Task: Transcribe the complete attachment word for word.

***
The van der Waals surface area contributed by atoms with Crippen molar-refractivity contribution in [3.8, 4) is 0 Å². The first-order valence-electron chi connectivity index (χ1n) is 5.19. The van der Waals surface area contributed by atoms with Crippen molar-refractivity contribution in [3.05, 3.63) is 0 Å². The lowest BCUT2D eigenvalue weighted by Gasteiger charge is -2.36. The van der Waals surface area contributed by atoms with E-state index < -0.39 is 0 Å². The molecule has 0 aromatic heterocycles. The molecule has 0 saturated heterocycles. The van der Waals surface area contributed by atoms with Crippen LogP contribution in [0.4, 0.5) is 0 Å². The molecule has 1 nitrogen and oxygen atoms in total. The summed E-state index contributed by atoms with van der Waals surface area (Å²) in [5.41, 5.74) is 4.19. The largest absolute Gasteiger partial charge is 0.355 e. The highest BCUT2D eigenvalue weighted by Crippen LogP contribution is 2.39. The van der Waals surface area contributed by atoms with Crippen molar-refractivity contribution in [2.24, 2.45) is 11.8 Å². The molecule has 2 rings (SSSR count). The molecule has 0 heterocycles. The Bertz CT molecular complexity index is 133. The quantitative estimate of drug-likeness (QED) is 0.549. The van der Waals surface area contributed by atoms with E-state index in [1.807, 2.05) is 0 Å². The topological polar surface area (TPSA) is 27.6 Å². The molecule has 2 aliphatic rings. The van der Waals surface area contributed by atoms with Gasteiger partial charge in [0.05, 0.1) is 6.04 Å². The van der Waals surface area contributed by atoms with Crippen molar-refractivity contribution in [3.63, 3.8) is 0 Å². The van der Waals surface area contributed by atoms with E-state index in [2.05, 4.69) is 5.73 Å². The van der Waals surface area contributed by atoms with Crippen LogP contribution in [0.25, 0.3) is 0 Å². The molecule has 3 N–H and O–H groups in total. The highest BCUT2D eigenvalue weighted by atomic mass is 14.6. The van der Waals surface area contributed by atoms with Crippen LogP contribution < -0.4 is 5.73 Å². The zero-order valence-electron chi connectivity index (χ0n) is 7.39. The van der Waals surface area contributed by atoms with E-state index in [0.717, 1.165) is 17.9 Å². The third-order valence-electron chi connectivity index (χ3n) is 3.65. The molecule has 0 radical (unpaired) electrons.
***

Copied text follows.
The van der Waals surface area contributed by atoms with Crippen molar-refractivity contribution in [3.8, 4) is 0 Å². The first-order valence-electron chi connectivity index (χ1n) is 5.19. The van der Waals surface area contributed by atoms with Crippen molar-refractivity contribution in [3.05, 3.63) is 0 Å². The lowest BCUT2D eigenvalue weighted by Gasteiger charge is -2.36. The van der Waals surface area contributed by atoms with E-state index < -0.39 is 0 Å². The molecule has 0 aromatic heterocycles. The molecule has 0 saturated heterocycles. The van der Waals surface area contributed by atoms with Crippen LogP contribution in [0.4, 0.5) is 0 Å². The molecule has 1 nitrogen and oxygen atoms in total. The summed E-state index contributed by atoms with van der Waals surface area (Å²) in [5.41, 5.74) is 4.19. The largest absolute Gasteiger partial charge is 0.355 e. The highest BCUT2D eigenvalue weighted by Crippen LogP contribution is 2.39. The van der Waals surface area contributed by atoms with Crippen molar-refractivity contribution in [2.24, 2.45) is 11.8 Å². The molecule has 2 rings (SSSR count). The molecule has 0 heterocycles. The Bertz CT molecular complexity index is 133. The quantitative estimate of drug-likeness (QED) is 0.549. The van der Waals surface area contributed by atoms with E-state index in [1.807, 2.05) is 0 Å². The topological polar surface area (TPSA) is 27.6 Å². The molecule has 2 aliphatic rings. The van der Waals surface area contributed by atoms with Gasteiger partial charge in [0.05, 0.1) is 6.04 Å². The van der Waals surface area contributed by atoms with Crippen molar-refractivity contribution in [3.63, 3.8) is 0 Å². The van der Waals surface area contributed by atoms with E-state index in [2.05, 4.69) is 5.73 Å². The van der Waals surface area contributed by atoms with Crippen LogP contribution in [0.25, 0.3) is 0 Å². The molecule has 3 N–H and O–H groups in total. The highest BCUT2D eigenvalue weighted by atomic mass is 14.6. The van der Waals surface area contributed by atoms with Crippen LogP contribution < -0.4 is 5.73 Å². The zero-order valence-electron chi connectivity index (χ0n) is 7.39. The van der Waals surface area contributed by atoms with E-state index in [0.717, 1.165) is 17.9 Å². The third-order valence-electron chi connectivity index (χ3n) is 3.65. The molecule has 0 radical (unpaired) electrons.